There are recent examples where healthcare has been used to win over voters, says Dorli Kahr-Gottlieb, Secretary General, European Health Forum Gastein
Health has become a highly politicised issue. Whether we’re talking about President Macron and the French dentist fees, the relocation of the European Medicines Agency or Farage’s claim written on a bus that Brexit would save £350,000 million a day; national health systems are often at the heart of contentious political debates. But whilst healthcare is often viewed by politicians as a bargaining tool to win over voters, we have a long way to go before it is truly put at the heart of national and European policies.
The concept of “Health in Policies” (HiAP) is not a new one; politicians across Europe have embraced it, however, the real question is whether it is actually put into practice. At this year’s 20th anniversary of the European Health Forum Gastein we set to explore how we can take this concept to the level of political implementation – and the sooner, the better, as it becomes increasingly clear that globalisation, climate change and other major political, economic and societal challenges all have an impact on our physical and mental health.
Rewind 20 years and Europe’s future has a very different outlook – it was a world before austerity, we were launching the Euro and integration of new members was a possible reality. It was at this time that technical and political experts first travelled to the Gastein valley, Austria, to explore the social and health benefits of living in Europe. And so began the first European Health Forum Gastein (EHFG) – which has grown to become a ‘must-have’ event on the agendas of politicians, decision-makers, and experts from the public and private sectors, science and academia, and civil society. It’s a ‘go-to’ event for prominent stakeholders to come together and share knowledge, expertise and views on Europe and its policies.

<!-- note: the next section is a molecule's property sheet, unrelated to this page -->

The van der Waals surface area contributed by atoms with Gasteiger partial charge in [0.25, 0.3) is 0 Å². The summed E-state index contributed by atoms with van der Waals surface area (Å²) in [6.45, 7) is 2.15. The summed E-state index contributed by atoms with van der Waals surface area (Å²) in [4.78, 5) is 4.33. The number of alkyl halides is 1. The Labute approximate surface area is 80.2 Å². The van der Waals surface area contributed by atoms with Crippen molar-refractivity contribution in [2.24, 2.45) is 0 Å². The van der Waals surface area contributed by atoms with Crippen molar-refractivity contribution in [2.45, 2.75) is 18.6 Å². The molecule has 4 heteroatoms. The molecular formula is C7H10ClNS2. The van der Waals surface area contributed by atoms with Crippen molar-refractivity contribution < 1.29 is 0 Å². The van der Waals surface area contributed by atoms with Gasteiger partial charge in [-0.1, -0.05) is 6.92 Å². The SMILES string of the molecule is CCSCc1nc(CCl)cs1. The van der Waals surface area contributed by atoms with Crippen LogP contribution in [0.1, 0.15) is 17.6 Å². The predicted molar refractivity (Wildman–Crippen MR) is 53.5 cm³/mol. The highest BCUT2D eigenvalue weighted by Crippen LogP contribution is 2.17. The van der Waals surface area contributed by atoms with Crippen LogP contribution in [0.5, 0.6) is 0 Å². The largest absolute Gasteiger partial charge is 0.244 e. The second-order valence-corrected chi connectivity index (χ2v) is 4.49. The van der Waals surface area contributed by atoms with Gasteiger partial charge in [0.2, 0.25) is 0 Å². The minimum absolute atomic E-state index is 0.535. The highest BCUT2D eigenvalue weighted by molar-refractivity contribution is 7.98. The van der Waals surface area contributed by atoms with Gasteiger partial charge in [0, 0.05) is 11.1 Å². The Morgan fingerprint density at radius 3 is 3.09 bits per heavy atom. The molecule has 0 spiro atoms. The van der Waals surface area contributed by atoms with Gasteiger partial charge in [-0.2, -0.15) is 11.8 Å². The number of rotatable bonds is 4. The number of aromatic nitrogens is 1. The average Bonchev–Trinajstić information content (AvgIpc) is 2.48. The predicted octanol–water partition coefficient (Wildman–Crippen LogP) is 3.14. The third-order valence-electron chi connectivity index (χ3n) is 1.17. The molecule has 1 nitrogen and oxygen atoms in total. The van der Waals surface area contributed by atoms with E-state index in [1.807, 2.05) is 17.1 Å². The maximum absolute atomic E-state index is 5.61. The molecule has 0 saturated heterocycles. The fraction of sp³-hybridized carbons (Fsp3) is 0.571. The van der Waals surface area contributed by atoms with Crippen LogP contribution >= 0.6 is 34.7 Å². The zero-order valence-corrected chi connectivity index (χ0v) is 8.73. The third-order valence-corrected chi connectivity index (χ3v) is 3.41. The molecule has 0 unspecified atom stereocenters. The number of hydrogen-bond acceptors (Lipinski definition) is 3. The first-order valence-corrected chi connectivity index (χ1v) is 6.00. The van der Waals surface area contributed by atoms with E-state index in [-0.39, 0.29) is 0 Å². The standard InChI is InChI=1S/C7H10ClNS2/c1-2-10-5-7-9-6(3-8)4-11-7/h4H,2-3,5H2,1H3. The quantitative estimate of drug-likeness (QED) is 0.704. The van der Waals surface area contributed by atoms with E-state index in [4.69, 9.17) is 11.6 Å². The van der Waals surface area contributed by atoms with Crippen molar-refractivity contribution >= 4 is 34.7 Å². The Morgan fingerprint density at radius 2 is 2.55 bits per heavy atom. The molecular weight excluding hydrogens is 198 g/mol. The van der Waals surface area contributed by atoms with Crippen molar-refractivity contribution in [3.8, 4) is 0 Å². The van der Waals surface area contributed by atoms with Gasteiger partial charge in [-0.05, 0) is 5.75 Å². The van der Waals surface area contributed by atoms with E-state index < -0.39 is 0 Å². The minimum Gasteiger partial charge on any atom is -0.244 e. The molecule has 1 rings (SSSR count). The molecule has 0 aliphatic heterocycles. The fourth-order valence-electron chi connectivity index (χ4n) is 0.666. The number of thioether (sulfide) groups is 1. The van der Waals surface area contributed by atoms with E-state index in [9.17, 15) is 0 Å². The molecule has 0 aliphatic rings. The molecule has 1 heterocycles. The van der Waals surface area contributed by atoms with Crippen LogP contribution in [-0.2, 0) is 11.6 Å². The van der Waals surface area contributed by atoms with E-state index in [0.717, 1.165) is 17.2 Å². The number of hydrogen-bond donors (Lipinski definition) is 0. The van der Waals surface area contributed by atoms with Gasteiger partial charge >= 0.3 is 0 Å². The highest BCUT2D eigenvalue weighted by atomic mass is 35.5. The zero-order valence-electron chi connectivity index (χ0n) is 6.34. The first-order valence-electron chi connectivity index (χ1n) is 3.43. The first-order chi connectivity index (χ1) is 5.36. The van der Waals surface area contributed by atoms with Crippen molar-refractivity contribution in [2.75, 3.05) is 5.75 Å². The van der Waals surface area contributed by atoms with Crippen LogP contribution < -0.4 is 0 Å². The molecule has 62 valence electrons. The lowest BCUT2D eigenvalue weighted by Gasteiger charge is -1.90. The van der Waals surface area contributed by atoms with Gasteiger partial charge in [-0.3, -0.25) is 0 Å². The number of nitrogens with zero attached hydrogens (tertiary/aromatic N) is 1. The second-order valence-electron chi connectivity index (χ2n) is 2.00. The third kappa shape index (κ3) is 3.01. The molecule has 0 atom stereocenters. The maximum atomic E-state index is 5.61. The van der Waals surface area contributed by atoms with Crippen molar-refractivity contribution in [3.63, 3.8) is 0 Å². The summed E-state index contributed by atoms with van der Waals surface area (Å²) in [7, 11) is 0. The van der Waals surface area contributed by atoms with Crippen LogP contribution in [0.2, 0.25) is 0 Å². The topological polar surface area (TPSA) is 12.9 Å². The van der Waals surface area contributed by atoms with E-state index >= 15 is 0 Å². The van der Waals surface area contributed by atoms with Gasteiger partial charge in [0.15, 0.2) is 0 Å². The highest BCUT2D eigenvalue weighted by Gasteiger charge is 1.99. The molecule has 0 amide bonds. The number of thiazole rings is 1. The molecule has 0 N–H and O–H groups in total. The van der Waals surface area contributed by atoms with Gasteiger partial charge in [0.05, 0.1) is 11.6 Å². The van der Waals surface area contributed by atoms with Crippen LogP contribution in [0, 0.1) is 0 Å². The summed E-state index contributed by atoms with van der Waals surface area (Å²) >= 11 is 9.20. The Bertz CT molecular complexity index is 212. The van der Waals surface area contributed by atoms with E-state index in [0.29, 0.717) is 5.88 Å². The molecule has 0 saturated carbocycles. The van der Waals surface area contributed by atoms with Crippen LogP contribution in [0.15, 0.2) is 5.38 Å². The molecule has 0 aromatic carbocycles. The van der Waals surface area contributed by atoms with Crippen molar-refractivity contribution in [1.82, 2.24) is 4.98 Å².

Fast forward to today, the EU is struggling with populism that, among other factors, often stems from austerity. Where there is austerity, you can be sure that social sectors are the first to feel the pinch. None more than national healthcare systems. We only need to glance at recent headlines in the UK and French press to understand the importance of functioning healthcare systems to Europeans. Access to health is a fundamental European value that European voters expect to have a right to. But health systems are increasingly under pressure as they try to adapt to an increased burden of chronic diseases, migration and ageing populations. All this, with a squeezed healthcare budget and a shrinking workforce. Whilst health is, for the most part, a competence of EU Member States, it’s worth noting that combatting these challenges could be much faster by leveraging shared experiences.
Access to health
Europeans may have a lot to complain about when it comes to their own national healthcare systems and the role of the EU in their daily lives. But whilst we may be quick to squabble, we mustn’t forget the benefits that Europe provides. Travel across Europe, for example, and you will carry close to hand your European Health Insurance Card (EHIC), granting you the right to access state-provided healthcare in any of the EEA countries. What about food security? Thanks to the EU we can be sure that the food on our plates is safe for consumption. Collaboration between EUROPOL and INTERPOL tackles food fraud on a global scale, ensuring that the food entering Europe is what it says on the tin. As we see a dangerous rise in childhood obesity, type 2 diabetes and cardiovascular disease, discussion at EU level on nutrition, physical activity, marketing of foods and healthy lifestyles is incredibly relevant to everyday Europeans.
As we look towards this year’s Gastein Forum, it is clear that the debate on Europe and its policies on health will be rife. All this with a squeezed healthcare budget and a shrinking workforce. Whilst health is, for the most part, a competence of EU Member States, it’s worth noting that combatting these challenges could be met much faster by leveraging shared experiences. The European Health Forum Gastein is an ideal setting for sharing these experiences.
With the main theme of ‘Health in All Politics’, this year’s Forum will be structured around 4 distinct tracks: Health in All Policies, health systems, access to medicines and innovation, Big Data & ICT. A series of sessions and workshops in these tracks will address a number of topics such as pricing of medicines, vaccines hesitancy, health literacy, the environmental implications on health, personalised healthcare, the future of cancer treatments, big data and many more. With so much ground to cover, I hope you will join us on 4-6 October 2017 in Austria and celebrate EHFG’s 20th anniversary.
Dorli Kahr-Gottlieb has been actively involved in the field of public health over the last 15 years.
European Health Forum Gastein